According to CASW, conditional and heavily monitored programs are insufficient and expensive. The combined income support-related expenditures of all federal, provincial, and municipal levels of the Canadian government cost just over $185 billion. Furthermore, their implementation causes a great deal of stress given their unreliable nature, with individuals reporting stress brought on by stigma, marginalization and feelings of disempowerment and hopelessness.

CASW claims that “current social assistance systems in Canada are inadequate and contribute to a cycle of poverty”.

Poverty is a well-known social determinant of physical and mental health. CASW illustrates this with several UBI-related examples from Canada:

  • a difference of more than 20 years in life-expectancy between the high-income and low-income population in Hamilton, Ontario;
  • a reduction of 8.5% on hospitalization during the Mincome basic income pilot project in Dauphin, Manitoba (2);
  • people between 55 and 64 years of age are 50% more likely to experience food insecurity compared to seniors 65 years or older who receive the Old Age Security pension.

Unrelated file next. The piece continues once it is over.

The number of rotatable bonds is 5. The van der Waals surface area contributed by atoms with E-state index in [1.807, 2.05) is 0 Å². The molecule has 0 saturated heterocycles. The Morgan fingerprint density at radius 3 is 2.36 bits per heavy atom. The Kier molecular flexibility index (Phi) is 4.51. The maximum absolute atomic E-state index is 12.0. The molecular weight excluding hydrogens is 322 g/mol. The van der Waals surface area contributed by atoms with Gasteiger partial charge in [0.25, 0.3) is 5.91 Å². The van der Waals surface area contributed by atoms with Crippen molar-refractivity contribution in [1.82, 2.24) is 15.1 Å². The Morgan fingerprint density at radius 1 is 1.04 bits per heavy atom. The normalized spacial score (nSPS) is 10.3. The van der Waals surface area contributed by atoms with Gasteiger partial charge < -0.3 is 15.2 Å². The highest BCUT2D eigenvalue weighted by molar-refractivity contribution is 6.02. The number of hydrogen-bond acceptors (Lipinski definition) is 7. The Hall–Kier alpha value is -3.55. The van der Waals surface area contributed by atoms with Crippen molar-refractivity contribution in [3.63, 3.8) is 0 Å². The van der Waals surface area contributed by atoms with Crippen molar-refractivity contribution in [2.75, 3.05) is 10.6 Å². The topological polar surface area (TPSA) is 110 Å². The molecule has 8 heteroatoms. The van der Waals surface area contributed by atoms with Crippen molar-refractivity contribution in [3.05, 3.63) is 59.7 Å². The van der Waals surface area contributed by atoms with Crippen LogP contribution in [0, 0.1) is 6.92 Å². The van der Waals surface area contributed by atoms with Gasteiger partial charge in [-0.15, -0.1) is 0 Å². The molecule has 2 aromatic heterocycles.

From CASW’s perspective, the strengthening of Old Age Security (OAS) and the introduction of the Canada Child Benefit were solid steps towards realizing a UBIG in Canada. Programs like the OAS, which are universal in nature and have few eligibility criteria, are quite inexpensive to operate. In 2013, the total cost of operating the OAS program was 0.3% of the total annual program cost. In contrast, the total administrative cost of Employment Insurance, a program with a high degree of gate-keeping and extensive eligibility criteria, was 8.1% of the total annual program cost.

According to CASW, this cost-saving potential is a fundamental strength of the UBIG which would operate under significantly fewer operational and administrative costs than, for example, a negative income tax model.